“He says I’m obsessive.  I’m not obsessive. I’ve told him that like 50,000 times!”


Tune in later in the week for more from stand-up stars and newly turned sitcom-writers, Pippa Evans and Jason Cook, who’ll be giving us the lowdown on the writing process… and in Jason’s case, telling us how it felt to watch his life story on stage, with his best mate, Chris Ramsey, in the title role!

Sandwiched - Photograph by Vishal Sharma

Sandwiched - Sweet Dreams as Sylvia  casually brings up the chinese brothels...

Photographs by Vishal Sharma and Michelle Brooks

 

Funny Women

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Jon Aird | 10:30 UK time, Wednesday, 12 October 2011


The Funny Women Awards Final 2011 took place at the Leicester Square Theatre

The Funny Women Awards Final 2011 took place at the Leicester Square Theatre. Photograph by Grace Lightman.

Comedy competitions are always opportunities in the industry to see exciting new acts and are often the launchpad for comedians' careers

Last week we went to the final of Funny Women; a competition dedicated to celebrating and encouraging female comedic talent.

The judges were a scarily esteemed panel of people from the industry including BBC Arts Editor Will Gompertz,  Lucy Lumsden from Sky Comedy and Kate Garraway, from Daybreak Entertainment.

Whilst they deliberated, we were treated to sketches from last year's winning act - Thankless Child.  

There were 13 comedians competing to be crowned the winner and they included sketch acts, characters, stand up and musical numbers featuring the staple of so many comedy acts - the ukelele.

Ther'es a tradition of ukelele's being featured in the final, with past ukelele-playing acts including Helen Arney (2010), Katy Schutte (2007) and this year's Gabriella Burnel

Judges from Funny Women Back row : Dr Linda Papadapoulos, Kate Garraway, Sam Ward, Louise Court, Lucy Ansbro, Will Gompertz. Front row : Jane Martinson, Lynne Parker, Lucy Lumsden. Photograph by Grace Lightman.

After a rich array of acts including Janet Bettesworth, Sadia Azmat and fast-talking Sarah Callahan, Lara A King was crowned the winner, and you can expect great things from her.

Runners up this year were the stand out stand up Katherine Bennett and the very aimiable Bekka Bowling. The variety award went to high energy sketch duo Ladies Live Longer.

To get an idea of what it was like, here's a clip created by Funny Women to show the best moments from the final.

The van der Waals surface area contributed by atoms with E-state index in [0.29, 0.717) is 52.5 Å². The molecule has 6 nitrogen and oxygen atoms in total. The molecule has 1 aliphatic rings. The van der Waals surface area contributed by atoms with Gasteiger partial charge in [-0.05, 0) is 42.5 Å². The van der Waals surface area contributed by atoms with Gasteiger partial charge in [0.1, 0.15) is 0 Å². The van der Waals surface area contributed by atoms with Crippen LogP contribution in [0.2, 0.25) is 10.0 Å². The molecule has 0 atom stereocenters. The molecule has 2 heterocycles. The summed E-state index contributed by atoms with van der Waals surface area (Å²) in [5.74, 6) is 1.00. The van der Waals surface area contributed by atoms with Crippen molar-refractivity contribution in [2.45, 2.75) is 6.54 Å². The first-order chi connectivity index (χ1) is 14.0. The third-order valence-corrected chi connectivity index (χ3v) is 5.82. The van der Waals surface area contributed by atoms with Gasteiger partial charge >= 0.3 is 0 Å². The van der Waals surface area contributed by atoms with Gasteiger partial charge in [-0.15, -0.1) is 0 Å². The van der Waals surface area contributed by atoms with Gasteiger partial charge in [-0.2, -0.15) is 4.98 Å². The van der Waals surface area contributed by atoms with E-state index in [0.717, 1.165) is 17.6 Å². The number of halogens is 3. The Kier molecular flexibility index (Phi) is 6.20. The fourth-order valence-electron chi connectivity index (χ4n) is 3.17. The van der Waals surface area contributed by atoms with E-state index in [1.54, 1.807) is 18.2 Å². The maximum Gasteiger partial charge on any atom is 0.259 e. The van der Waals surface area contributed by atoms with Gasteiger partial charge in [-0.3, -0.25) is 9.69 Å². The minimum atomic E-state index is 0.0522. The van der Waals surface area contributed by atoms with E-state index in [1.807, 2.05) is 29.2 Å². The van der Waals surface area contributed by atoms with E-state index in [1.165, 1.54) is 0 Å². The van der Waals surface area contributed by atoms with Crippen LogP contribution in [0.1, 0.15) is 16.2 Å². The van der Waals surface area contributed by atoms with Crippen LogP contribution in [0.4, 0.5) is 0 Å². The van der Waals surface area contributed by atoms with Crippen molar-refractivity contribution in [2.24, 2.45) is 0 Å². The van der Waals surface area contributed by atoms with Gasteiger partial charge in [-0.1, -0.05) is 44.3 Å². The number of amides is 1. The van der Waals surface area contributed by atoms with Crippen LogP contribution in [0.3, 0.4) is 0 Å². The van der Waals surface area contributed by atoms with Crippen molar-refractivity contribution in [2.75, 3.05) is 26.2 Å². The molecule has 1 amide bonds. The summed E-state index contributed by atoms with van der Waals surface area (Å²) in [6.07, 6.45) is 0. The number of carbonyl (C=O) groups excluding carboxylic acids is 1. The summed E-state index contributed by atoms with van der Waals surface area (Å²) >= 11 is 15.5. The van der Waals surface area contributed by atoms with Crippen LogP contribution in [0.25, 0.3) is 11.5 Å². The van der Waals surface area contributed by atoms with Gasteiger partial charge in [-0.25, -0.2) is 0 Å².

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Lapland

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Jon Aird | 09:00 UK time, Monday, 10 October 2011

Christmas has come early! We really will be treating you this festive season - first Bleak Old Shop of Stuff, and now BBC One has announced Lapland, a 90 minute family comedy bound to warm your heart during the winter season. Filming is taking place in both the UK and... you guessed it... Lapland! 

Sue Johnson stars in a Christmas comedy special, Lapland.

Sue Johnson (The Royle Family, Waking The Dead), plays Eileen Lewis, the mother of a large choatic family from Birkenhead.

She leads an exciting cast including Stephen Graham (This Is England), Elizabeth Berrington (Secrets And Lies), William Ash (Waterloo Road), Julie Graham (Survivors), Zawe Ashton (Fresh Meat) and Keith Barron (Benidorm)

The script, written by Olivier Award winner of Best New Comedy 2010 Michael Wynne, sees the Lewis clan saving every penny they can to make Christmas extra special.

And this year they decide to make a trip to Lapland to visit Father Christmas in person. So expect Huskies and Reindeers galore, and maybe a sighting of the magical Northern Lights...

Talking about her role, Sue Johnston says: "Lapland won't know what's hit it when the Lewis family arrive. It's a hopeful, bittersweet comedy and I'm delighted to be a part of it."

We can't wait for this to hit our screens later in the year, if you have any comments or questions let us know and we will pass them onto the production team!

Sunday Night Sketches and Souvenirs

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Jon Aird | 18:24 UK time, Friday, 7 October 2011

We're really looking forward to 7:15pm this Sunday because it's the final episode of John Finnemore's Souvenir Programme on Radio 4. This promises to provide 30 minutes of edifying entertainment for your ears, performed by Finnemore alongside Carrie Quinlan, Lawry Lewin and Simon Kane.